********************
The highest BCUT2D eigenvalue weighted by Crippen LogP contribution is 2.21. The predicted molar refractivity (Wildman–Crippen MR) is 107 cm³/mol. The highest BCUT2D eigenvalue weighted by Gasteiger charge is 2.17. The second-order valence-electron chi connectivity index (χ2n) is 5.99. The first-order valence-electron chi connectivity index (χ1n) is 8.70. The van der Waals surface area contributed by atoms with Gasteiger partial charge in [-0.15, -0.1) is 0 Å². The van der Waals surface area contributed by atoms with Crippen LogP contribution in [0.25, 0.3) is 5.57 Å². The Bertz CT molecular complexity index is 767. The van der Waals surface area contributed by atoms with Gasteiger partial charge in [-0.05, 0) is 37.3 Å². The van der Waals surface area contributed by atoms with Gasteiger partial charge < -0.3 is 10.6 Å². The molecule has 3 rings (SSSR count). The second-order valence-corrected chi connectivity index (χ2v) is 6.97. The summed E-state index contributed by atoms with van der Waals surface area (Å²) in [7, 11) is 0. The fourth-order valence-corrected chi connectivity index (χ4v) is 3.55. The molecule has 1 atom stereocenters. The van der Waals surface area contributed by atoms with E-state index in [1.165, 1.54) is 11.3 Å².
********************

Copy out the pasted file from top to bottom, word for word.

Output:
The highest BCUT2D eigenvalue weighted by Crippen LogP contribution is 2.21. The predicted molar refractivity (Wildman–Crippen MR) is 107 cm³/mol. The highest BCUT2D eigenvalue weighted by Gasteiger charge is 2.17. The second-order valence-electron chi connectivity index (χ2n) is 5.99. The first-order valence-electron chi connectivity index (χ1n) is 8.70. The van der Waals surface area contributed by atoms with Gasteiger partial charge in [-0.15, -0.1) is 0 Å². The van der Waals surface area contributed by atoms with Crippen LogP contribution in [0.25, 0.3) is 5.57 Å². The Bertz CT molecular complexity index is 767. The van der Waals surface area contributed by atoms with Gasteiger partial charge in [-0.05, 0) is 37.3 Å². The van der Waals surface area contributed by atoms with Gasteiger partial charge < -0.3 is 10.6 Å². The molecule has 3 rings (SSSR count). The second-order valence-corrected chi connectivity index (χ2v) is 6.97. The summed E-state index contributed by atoms with van der Waals surface area (Å²) in [7, 11) is 0. The fourth-order valence-corrected chi connectivity index (χ4v) is 3.55. The molecule has 1 atom stereocenters. The van der Waals surface area contributed by atoms with E-state index in [1.165, 1.54) is 11.3 Å².